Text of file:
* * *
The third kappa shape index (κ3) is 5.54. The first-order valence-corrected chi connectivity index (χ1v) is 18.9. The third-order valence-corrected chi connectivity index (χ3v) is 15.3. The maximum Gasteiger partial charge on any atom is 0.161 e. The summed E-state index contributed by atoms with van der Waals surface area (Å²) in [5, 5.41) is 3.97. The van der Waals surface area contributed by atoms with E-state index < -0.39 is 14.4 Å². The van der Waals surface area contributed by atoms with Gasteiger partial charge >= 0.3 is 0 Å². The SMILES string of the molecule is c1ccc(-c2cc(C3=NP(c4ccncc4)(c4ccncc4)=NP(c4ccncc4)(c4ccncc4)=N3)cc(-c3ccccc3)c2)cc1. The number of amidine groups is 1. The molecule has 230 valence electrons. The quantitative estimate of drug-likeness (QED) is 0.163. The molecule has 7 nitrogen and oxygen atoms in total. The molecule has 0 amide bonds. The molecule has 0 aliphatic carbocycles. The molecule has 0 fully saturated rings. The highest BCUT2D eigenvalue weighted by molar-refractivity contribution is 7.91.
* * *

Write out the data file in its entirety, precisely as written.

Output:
The third kappa shape index (κ3) is 5.54. The first-order valence-corrected chi connectivity index (χ1v) is 18.9. The third-order valence-corrected chi connectivity index (χ3v) is 15.3. The maximum Gasteiger partial charge on any atom is 0.161 e. The summed E-state index contributed by atoms with van der Waals surface area (Å²) in [5, 5.41) is 3.97. The van der Waals surface area contributed by atoms with E-state index < -0.39 is 14.4 Å². The van der Waals surface area contributed by atoms with Gasteiger partial charge >= 0.3 is 0 Å². The SMILES string of the molecule is c1ccc(-c2cc(C3=NP(c4ccncc4)(c4ccncc4)=NP(c4ccncc4)(c4ccncc4)=N3)cc(-c3ccccc3)c2)cc1. The number of amidine groups is 1. The molecule has 230 valence electrons. The quantitative estimate of drug-likeness (QED) is 0.163. The molecule has 7 nitrogen and oxygen atoms in total. The molecule has 0 amide bonds. The molecule has 0 aliphatic carbocycles. The molecule has 0 fully saturated rings. The highest BCUT2D eigenvalue weighted by molar-refractivity contribution is 7.91.